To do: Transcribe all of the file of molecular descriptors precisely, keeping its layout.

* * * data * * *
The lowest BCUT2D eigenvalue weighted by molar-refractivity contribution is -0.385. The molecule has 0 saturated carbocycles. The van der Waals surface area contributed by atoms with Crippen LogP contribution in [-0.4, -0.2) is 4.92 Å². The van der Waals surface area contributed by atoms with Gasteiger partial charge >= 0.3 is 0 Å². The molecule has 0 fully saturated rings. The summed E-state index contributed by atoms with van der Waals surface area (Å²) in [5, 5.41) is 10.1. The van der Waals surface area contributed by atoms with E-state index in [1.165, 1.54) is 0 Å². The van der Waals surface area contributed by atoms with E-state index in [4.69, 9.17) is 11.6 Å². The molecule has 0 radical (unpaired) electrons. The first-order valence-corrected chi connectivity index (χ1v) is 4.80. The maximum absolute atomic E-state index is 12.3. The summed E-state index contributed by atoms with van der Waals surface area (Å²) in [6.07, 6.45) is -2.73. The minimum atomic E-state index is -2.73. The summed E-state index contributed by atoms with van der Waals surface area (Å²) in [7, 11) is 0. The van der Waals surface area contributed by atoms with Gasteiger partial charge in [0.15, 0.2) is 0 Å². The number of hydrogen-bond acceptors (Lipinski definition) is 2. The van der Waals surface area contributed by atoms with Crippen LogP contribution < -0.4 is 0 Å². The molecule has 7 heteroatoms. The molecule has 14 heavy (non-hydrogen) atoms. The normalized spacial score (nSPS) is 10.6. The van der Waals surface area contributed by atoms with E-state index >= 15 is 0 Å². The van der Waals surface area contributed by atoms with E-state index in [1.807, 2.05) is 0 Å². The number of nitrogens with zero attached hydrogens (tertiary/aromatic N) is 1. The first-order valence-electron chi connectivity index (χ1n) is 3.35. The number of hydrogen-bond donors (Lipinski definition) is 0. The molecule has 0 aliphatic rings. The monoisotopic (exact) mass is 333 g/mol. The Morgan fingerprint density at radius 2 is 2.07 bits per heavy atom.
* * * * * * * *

The lowest BCUT2D eigenvalue weighted by molar-refractivity contribution is -0.385. The molecule has 0 saturated carbocycles. The van der Waals surface area contributed by atoms with Crippen LogP contribution in [-0.4, -0.2) is 4.92 Å². The van der Waals surface area contributed by atoms with Gasteiger partial charge >= 0.3 is 0 Å². The molecule has 0 fully saturated rings. The summed E-state index contributed by atoms with van der Waals surface area (Å²) in [5, 5.41) is 10.1. The van der Waals surface area contributed by atoms with E-state index in [1.165, 1.54) is 0 Å². The van der Waals surface area contributed by atoms with E-state index in [4.69, 9.17) is 11.6 Å². The molecule has 0 radical (unpaired) electrons. The first-order valence-corrected chi connectivity index (χ1v) is 4.80. The maximum absolute atomic E-state index is 12.3. The summed E-state index contributed by atoms with van der Waals surface area (Å²) in [6.07, 6.45) is -2.73. The minimum atomic E-state index is -2.73. The summed E-state index contributed by atoms with van der Waals surface area (Å²) in [7, 11) is 0. The van der Waals surface area contributed by atoms with Gasteiger partial charge in [0.15, 0.2) is 0 Å². The number of hydrogen-bond acceptors (Lipinski definition) is 2. The van der Waals surface area contributed by atoms with Crippen LogP contribution < -0.4 is 0 Å². The molecule has 7 heteroatoms. The molecule has 14 heavy (non-hydrogen) atoms. The normalized spacial score (nSPS) is 10.6. The van der Waals surface area contributed by atoms with E-state index >= 15 is 0 Å². The van der Waals surface area contributed by atoms with E-state index in [1.807, 2.05) is 0 Å². The number of nitrogens with zero attached hydrogens (tertiary/aromatic N) is 1. The first-order valence-electron chi connectivity index (χ1n) is 3.35. The number of hydrogen-bond donors (Lipinski definition) is 0. The molecule has 0 aliphatic rings. The monoisotopic (exact) mass is 333 g/mol. The Morgan fingerprint density at radius 2 is 2.07 bits per heavy atom.